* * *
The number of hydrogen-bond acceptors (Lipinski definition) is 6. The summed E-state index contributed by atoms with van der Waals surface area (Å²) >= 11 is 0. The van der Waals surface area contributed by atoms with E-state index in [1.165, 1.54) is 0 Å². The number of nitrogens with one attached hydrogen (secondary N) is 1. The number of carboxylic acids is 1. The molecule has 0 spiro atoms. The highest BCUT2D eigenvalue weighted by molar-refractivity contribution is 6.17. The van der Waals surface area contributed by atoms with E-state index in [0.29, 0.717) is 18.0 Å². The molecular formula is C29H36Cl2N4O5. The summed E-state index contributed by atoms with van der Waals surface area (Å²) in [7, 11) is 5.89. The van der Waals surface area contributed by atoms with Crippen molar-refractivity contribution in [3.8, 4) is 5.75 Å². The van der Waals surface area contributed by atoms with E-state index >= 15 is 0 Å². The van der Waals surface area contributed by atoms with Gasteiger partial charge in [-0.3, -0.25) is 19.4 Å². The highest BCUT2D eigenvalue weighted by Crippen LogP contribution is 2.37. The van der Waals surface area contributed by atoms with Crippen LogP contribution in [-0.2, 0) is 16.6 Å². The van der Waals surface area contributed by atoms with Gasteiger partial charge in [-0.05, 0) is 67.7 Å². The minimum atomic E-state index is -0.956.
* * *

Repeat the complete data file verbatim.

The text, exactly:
The number of hydrogen-bond acceptors (Lipinski definition) is 6. The summed E-state index contributed by atoms with van der Waals surface area (Å²) >= 11 is 0. The van der Waals surface area contributed by atoms with E-state index in [1.165, 1.54) is 0 Å². The number of nitrogens with one attached hydrogen (secondary N) is 1. The number of carboxylic acids is 1. The molecule has 0 spiro atoms. The highest BCUT2D eigenvalue weighted by molar-refractivity contribution is 6.17. The van der Waals surface area contributed by atoms with E-state index in [0.29, 0.717) is 18.0 Å². The molecular formula is C29H36Cl2N4O5. The summed E-state index contributed by atoms with van der Waals surface area (Å²) in [7, 11) is 5.89. The van der Waals surface area contributed by atoms with Crippen molar-refractivity contribution in [3.8, 4) is 5.75 Å². The van der Waals surface area contributed by atoms with E-state index >= 15 is 0 Å². The van der Waals surface area contributed by atoms with Gasteiger partial charge in [-0.3, -0.25) is 19.4 Å². The highest BCUT2D eigenvalue weighted by Crippen LogP contribution is 2.37. The van der Waals surface area contributed by atoms with Crippen LogP contribution in [-0.2, 0) is 16.6 Å². The van der Waals surface area contributed by atoms with Gasteiger partial charge in [-0.05, 0) is 67.7 Å². The minimum atomic E-state index is -0.956.